1. This is a petition for revision of an order of a learned Subordinate Judge refusing to amend a plaint. The plaintiff brought a suit for a declaration of his title in certain land of which he claimed to be in possession. The land wag described in Schedule Ka of the plaint and the plaintiff claimed a six anna interest therein. On one reading of the plaint it would appear that the plaintiff claimed an undivided six annas in the plots mentioned in the schedule. But we cannot overlook the fact that in the body of the plaint he claimed that he had been in exclusive possession of the six annas which had apparently been allotted to him on a partition. Being in exclusive possession of his share suggests that the six annas in the property mentioned in schedule Ka must have been demarcated and therefore his claim was to specific portions of each of the plots mentioned in the schedule.
2. As the case proceeded, the plaintiff realised that it would be necessary to amend the plaint in order to claim specific portions of the plots in question. The learned Subordinate Judge refused to grant the amendment asked for. He says that there is nothing in the plaint to show that the plaintiff possessed any demarcated portion of any of the plots of the suit land. That is true to some extent, but, as I have said, there is also a plea that the plaintiff was in exclusive possession of his share by cultivation and it is impossible to cultivate exclusively six annas of any property unless that share has been demarcated or separated from the remaining ten annas.
3. The learned Judge also points out that in evidence the plaintiff was very vague as to the properties he actually claimed. The learned Judge says that the demarcation now alleged must be regarded as illusory. In other words the learned Judge appears to think that if the plaint was amended and specific portions of each of the plots claimed, the plaintiff could never hope to establish his claim. That however is no ground whatsoever for refusing an amendment.
If the amendment is necessary to decide the real issue between the parties the amendment should be granted, even though the Court may think that the plaintiff or the defendant who seeks the amendment will not be able to establish the facts necessary to support the amendment plea or defence. It seems to me that as the case proceeded justice required that the plaintiff should be given leave to amend the schedule to his plaint so that the Court could decide the real issue in the case; that is whether or not the plaintiff was entitled to portions of these plots which he alleged he had possessed exclusively by cultivation. That being so, if we have power to interfere, I would be inclined in this case to set aside the order of the learned Subordinate Judge and direct him to allow the amendment.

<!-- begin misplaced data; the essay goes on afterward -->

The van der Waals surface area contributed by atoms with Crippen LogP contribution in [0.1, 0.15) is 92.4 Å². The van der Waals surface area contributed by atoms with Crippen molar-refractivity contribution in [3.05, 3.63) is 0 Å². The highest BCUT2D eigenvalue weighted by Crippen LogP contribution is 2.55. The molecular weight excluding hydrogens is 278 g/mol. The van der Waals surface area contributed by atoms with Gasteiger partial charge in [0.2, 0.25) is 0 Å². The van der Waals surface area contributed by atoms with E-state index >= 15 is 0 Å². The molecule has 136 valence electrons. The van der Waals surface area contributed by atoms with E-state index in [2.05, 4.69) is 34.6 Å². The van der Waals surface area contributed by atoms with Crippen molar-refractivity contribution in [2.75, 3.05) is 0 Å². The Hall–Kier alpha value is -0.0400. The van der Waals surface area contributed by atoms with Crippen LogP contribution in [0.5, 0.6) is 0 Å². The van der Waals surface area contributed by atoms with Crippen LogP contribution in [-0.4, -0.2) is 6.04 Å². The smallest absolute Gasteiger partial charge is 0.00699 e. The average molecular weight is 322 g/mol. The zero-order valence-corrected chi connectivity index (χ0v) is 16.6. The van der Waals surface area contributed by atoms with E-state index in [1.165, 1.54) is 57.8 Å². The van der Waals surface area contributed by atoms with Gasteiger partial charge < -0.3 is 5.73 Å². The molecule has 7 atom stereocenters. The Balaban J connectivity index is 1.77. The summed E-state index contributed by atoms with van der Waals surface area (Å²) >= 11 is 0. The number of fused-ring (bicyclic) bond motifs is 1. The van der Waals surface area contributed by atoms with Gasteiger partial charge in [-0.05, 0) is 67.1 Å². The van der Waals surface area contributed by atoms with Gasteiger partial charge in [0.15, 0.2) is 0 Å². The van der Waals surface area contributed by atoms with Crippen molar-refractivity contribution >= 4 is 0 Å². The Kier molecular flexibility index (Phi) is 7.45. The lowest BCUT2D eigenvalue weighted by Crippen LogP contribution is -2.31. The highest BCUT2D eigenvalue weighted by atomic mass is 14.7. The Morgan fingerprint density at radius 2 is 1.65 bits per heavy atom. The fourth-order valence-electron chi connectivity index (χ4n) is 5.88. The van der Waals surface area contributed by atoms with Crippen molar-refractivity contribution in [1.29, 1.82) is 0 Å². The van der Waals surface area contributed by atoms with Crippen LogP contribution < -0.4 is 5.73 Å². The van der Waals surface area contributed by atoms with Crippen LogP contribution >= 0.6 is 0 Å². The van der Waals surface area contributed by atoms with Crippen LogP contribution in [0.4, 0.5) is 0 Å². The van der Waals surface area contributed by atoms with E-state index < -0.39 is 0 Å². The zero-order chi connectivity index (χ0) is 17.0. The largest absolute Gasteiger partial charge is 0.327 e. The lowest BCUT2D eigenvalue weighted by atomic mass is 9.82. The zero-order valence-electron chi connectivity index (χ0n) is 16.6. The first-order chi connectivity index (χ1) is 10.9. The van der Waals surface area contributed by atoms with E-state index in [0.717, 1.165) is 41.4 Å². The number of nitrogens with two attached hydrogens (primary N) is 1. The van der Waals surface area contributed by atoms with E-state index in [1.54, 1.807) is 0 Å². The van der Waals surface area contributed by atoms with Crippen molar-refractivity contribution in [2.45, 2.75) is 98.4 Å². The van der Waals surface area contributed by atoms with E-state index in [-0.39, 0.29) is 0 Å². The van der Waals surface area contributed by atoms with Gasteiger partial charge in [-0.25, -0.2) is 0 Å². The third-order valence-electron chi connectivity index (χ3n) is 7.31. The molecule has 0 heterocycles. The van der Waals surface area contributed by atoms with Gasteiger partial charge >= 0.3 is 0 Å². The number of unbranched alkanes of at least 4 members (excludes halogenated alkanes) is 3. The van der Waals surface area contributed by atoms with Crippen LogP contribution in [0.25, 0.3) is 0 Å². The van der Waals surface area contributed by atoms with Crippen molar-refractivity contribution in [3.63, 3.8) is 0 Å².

4. It was, however, urged before us that we could not interfere under Section 115, Civil P. C. Whether an amendment should or should not be granted is a matter within the discretion of the Court and it is urged that this Court cannot interfere under Section 115, Civil P. C. with the exercise of such discretion.
5. The very point was considered by a Bench of this Court in Loke Nath v. Abani Nath : AIR1934Cal102 . This was a case decided before the Government of India Act, 1935. A Bench which decided the case held that there is no hard and fast rule that in no circumstances can a discretionary order by a Judicial officer be reviewed either under Section 115, Civil P. C. or under Section 107, Government of India Act or under the combined operation of both. The Bench further held that the Court could interfere where the lower Court had wrongly rejected an application to amend.
6. It might be suggested that the recent pronouncements of their Lordships of the Privy Council are not consistent with this case. But it must be observed that this case deals not only with Section 115, Civil P. C., but with Section 107, Government of India Act, 1919. Courts have held that under Section 107, Government of India Act, 1919, orders in the nature of orders in revision could in proper cases be made. Any right to make such orders however was expressly taken away by the Government of India Act, 1935, which limited the rights of superintendence to what I may describe as purely non-judicial matters. In the new Constitution however that limitation has been removed and the right of superintendence which this Court now has is practically the right it had under the Act of 1919. The position today, therefore, is precisely the same as it was when Loke Nath's case : AIR1934Cal102 was decided, and therefore, it appears to me that we must follow that decision as it is binding on us. We, therefore, must hold that we now can interfere, either under Section 115, Civil P. C. or under powers which we now possess under the new Constitution to superintend the lower Courts.
7. That being so, I would allow this application, set aside the order of the learned Subordinate Judge and remand the case to him, with the direction that he should allow the amendment of the plaint as prayed. An opportunity of course must be given to the defendants to file amended written statements and then the case will proceed.
8. The Rule is, therefore, made absolute in these terms, but in the circumstances I would direct that costs of this application be costs in the suit.